The public is divided over whether state and local governments should be able to pass laws banning the sale and possession of handguns. The Supreme Court is expected to rule in the next few months on the constitutionality of a 28-year-old Chicago law prohibiting handgun ownership in Chicago.
Half of the public (50%) says that state and local governments should not be able to pass laws barring the sale or possession of handguns in their jurisdictions, while 45% say they should be able to pass such laws.
The divisions in public opinion regarding the question before the Supreme Court -- whether states should be allowed to pass laws banning handguns -- is similar to differences in views over gun control. Most Republicans (62%) and independents (57%) believe that states and localities should not be able to pass laws banning the sale and possession of handguns. A majority of Democrats (60%) say that state and local government should be allowed to pass such laws.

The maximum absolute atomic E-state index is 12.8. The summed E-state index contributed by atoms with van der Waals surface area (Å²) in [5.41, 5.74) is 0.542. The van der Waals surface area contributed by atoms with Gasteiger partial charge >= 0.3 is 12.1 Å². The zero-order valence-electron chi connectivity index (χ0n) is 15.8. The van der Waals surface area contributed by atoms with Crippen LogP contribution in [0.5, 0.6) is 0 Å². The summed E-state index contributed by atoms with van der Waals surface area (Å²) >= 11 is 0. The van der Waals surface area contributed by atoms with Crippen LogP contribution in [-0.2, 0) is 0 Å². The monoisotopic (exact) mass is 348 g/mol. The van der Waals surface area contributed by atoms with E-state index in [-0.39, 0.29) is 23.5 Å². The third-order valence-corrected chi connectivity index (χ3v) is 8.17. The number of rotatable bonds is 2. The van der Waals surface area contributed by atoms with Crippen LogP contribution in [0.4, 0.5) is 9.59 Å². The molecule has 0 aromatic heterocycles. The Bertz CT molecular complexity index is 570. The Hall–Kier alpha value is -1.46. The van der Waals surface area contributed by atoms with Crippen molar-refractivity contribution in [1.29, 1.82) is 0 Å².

There also are sizeable gender and racial differences in these attitudes. A majority of men (57%) say localities should not be allowed to pass laws banning handguns while most women (51%) say such laws should be permitted. And while 57% of whites say state and local governments should not be allowed to pass laws prohibiting handguns, majorities of African Americans (64%) and Hispanics (61%) say they should be allowed to pass these laws.
For more statistics, continue to read the report here 
Sui Zhang